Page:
Why We Stopped JAMB Exams Candidates From Our Campus – LAUTECH Students Speak Up - 4 years ago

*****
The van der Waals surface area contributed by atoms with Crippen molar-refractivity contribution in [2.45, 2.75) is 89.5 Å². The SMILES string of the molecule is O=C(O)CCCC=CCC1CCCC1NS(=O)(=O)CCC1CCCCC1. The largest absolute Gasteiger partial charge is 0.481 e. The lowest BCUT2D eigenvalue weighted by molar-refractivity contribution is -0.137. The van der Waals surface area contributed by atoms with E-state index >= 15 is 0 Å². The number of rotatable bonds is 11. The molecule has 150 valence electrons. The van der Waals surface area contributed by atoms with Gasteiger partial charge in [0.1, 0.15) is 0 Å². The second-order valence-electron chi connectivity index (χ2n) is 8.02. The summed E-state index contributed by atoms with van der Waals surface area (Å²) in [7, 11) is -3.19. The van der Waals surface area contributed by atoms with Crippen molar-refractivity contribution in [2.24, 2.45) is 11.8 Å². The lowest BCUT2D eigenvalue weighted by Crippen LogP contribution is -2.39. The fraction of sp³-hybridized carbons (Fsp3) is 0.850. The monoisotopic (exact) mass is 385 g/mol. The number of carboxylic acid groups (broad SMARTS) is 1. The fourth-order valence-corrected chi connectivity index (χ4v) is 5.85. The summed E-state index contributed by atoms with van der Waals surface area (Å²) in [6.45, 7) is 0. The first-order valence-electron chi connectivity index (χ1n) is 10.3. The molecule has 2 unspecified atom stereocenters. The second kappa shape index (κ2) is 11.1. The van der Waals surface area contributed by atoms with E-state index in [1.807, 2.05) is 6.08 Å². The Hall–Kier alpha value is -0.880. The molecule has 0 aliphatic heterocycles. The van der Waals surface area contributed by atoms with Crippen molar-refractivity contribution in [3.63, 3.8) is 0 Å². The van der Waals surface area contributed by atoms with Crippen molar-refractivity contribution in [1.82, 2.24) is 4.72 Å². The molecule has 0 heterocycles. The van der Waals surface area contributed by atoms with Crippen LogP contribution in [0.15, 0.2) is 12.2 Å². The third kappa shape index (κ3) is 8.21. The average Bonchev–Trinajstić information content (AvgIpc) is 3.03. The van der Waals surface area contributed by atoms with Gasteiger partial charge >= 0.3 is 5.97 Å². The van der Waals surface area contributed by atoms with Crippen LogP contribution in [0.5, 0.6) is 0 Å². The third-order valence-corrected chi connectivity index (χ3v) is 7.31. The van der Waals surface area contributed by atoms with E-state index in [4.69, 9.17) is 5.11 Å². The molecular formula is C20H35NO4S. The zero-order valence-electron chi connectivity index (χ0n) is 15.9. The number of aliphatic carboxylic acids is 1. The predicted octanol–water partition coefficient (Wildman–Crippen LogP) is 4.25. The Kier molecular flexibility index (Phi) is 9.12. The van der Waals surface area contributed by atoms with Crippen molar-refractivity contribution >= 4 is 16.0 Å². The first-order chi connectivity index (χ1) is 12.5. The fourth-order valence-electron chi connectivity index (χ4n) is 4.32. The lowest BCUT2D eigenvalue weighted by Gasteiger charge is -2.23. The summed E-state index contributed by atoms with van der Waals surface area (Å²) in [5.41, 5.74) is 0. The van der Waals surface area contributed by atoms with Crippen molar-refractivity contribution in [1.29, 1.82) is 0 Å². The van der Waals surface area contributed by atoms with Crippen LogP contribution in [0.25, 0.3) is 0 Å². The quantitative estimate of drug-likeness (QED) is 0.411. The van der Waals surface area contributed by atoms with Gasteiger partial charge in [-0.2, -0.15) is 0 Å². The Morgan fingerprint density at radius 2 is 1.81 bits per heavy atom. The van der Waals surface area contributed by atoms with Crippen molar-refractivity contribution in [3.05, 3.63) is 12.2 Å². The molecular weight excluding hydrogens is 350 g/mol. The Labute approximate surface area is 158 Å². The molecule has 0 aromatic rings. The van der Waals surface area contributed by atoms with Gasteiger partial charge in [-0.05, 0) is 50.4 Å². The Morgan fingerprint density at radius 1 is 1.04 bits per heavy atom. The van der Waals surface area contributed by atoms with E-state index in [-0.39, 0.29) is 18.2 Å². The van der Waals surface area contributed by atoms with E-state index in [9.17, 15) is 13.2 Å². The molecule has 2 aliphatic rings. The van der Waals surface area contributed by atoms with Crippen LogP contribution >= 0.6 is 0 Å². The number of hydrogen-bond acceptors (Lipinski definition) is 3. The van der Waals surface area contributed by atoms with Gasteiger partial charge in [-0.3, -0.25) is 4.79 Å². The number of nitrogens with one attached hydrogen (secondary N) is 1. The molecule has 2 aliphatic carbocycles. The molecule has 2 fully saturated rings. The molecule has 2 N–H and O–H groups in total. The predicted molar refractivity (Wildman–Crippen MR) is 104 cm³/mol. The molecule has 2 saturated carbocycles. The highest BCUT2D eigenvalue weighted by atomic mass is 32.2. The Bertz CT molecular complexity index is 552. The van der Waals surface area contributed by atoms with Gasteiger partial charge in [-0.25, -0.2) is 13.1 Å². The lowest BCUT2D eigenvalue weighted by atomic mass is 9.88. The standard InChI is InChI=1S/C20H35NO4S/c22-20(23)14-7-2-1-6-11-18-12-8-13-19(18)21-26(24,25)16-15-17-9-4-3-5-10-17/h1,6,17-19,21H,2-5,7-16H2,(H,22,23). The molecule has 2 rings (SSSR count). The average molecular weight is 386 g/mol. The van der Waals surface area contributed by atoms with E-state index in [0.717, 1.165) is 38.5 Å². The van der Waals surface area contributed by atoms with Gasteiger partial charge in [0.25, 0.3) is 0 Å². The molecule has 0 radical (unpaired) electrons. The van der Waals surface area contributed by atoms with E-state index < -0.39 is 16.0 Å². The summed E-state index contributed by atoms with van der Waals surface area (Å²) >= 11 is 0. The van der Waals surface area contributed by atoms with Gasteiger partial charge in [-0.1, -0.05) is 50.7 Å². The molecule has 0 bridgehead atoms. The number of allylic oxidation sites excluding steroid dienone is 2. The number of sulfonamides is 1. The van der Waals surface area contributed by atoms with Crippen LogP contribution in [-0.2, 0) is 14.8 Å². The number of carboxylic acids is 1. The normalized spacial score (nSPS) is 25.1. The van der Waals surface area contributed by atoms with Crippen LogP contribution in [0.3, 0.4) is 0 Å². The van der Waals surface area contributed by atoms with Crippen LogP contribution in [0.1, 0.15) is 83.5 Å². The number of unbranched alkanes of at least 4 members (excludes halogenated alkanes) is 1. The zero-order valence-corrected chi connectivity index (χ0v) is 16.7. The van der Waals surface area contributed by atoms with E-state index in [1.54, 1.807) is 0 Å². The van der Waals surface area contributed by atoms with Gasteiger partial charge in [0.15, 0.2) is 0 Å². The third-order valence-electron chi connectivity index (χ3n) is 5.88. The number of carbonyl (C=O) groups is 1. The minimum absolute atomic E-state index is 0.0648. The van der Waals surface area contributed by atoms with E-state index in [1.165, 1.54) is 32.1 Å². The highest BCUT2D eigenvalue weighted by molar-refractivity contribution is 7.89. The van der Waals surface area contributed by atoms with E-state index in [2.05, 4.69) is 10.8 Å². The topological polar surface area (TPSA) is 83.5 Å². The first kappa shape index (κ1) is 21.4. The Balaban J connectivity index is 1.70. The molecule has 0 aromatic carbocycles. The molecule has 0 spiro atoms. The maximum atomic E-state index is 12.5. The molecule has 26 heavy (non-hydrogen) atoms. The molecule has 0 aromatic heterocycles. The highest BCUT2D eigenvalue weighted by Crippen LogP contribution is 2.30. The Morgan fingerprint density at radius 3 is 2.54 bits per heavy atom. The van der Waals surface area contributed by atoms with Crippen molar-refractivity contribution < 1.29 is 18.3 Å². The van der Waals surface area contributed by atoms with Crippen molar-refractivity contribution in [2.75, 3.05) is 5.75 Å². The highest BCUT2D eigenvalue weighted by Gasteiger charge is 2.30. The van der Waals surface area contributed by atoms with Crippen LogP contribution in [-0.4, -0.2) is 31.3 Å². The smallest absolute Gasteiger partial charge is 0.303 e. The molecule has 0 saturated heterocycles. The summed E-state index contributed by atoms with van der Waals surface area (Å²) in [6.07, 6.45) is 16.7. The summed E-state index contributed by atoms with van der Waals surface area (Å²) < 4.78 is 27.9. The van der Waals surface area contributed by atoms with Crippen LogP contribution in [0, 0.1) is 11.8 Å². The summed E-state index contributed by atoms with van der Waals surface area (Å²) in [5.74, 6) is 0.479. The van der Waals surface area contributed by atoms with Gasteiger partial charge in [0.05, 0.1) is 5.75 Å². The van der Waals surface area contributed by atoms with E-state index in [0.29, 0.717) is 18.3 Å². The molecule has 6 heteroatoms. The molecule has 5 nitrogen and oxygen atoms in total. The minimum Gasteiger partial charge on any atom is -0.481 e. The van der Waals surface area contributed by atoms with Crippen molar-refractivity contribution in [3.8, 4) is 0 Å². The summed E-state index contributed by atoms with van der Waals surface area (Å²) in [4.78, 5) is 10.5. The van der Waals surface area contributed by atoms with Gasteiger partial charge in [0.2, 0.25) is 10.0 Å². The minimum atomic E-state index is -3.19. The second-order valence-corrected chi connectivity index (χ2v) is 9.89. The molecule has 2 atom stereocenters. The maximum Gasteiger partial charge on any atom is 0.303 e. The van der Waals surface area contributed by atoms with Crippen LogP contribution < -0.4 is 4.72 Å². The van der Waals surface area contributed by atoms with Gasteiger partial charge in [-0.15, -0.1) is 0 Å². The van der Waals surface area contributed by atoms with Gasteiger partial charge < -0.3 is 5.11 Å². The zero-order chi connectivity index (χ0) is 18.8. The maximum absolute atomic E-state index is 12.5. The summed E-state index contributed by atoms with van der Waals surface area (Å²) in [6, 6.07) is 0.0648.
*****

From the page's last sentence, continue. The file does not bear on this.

Students of LAUTECH have explained why they vehemently refused to allow candidates of the 2017 UTME examination, from entering the institution. According to Premium Times, the students of the Ladoke Akintola University of Technology, Ogbomosho, have explained why they shut the gates of the institution against candidates of the 2017 Unified Tertiary Matriculation Examination, UTME last week. The candidates who were to sit for the examinations on Monday last week at a Computer-Based Test (CBT) centre inside LAUTECH were prevented from gaining entrance into the campus by protesting students of the institution. The students who had mobilised for the protest, stationed themselves as early as 6.00 a.m. in teams at all the entrances into the institution. Their barricades prevented movement into and inside the campus, denying even staff of the institution entry. Some of the students who spoke to Premium Times on Tuesday said their move was targeted at drawing the attention of the Federal and State governments to their plight. The institution, jointly owned by Oyo and Osun states, was closed between June 2016 and February this year. The failure of the two states in fulfilling their shared funding responsibility provoked the workers to shut down the institution, just before the students were scheduled to begin their second semester examinations. The two state governments in February paid N500 million for settlement of workers’ salaries, prompting the school to resume. Upon resumption, the students completed their 2015/2016 academic year first semester exams in April but academic activities have since again been put on hold. “Last week we thought it right to call the attention of the federal and state government. We thought that preventing JAMB candidates from writing exams is the only avenue we can use to make our agitation well known,” Oyedeji Ahmad, a final year student of Agronomy said. “We are yet to start receiving lectures, we want the governors to address our plight. “We have been in the same level since 2015. The final year students are not sure of graduating this year. Due to this frustration, a lot of students have engaged in social vices, cyber crimes etc. “The younger students are now taking and gaining admissions into higher institutions but we in the final year are just trapped,” Mr. Ahmad said. Freedom Siasia, a 300-level student, said he was to participate in the UTME but was prevented even though he was a student of the institution. “I obtained a JAMB form since the strike has kept me on the same level for long. On that Monday, I even begged to be allowed to enter since I am a student of the school with a registration number, but I was not allowed. The argument was that JAMB candidates should go back to their parents and tell them what happened then something might be done,” Siasia said. He however added that he later wrote his exams in Shaki, a neighboring town. David Tunwagun, a final year student of biochemistry said he entered the school in 2011 and was to graduate in 2016 but has not due to the crisis in the school. “We are not getting younger,” Mr. David stressed. The alumni association of the school over the weekend apologized to JAMB and UTME candidates while condemning the students for their actions. “The Alumni Association understands that the students’ action was borne out of frustration on the effect of the strike action on their future. We therefore apologize to the candidates, JAMB Management and the entire public for the untold hardship and embarrassment the action might have caused them. “In a similar vein, the Alumni Association in strong unequivocal terms, condemns the despicable action of a section of the students that went on the rampage and distastefully displayed the obituary of a living Vice-Chancellor. We find this act as barbaric and a display of poor character,” the association said in a statement signed by its spokesman, Samson Owoyokun. Meanwhile, JAMB said it has conducted the UTME process for the affected candidates in Oyo. “They later took the exams in different centres in Oyo and it was hitch free”, JAMB’s spokesperson, Fabian Benjamin, told Premium Times on phone. LAUTECH spokesperson, Lekan Fadeyi, told Premium Times that the lecturers have resumed but he could not comment on why the students hindered the UTME process. “The students are in the best position to say why they acted the way they did,” he said. But Mr. Owoyokun, the spokesman of the alumni association, said academic activities in the school remain paralyzed because the governments were till owing lecturers and other workers seven months salary. “When the school resumed in February, the lecturers received N581million, payment for two and a half months – July 2016, January and half of February was covered. “However, they are still being owed five months from last year and two months for this year making it seven months. “They have not gone on strike officially but if you go to the school, academic activities have being paralyzed, doors are shut,” Mr. Owoyokun said. Meanwhile, the students were set for another round of protests from Wednesday morning when they vowed to march to Osogbo. “We are going on another peaceful protest in Osogbo to demand for reopening of the university,” Mr. Ahmad said.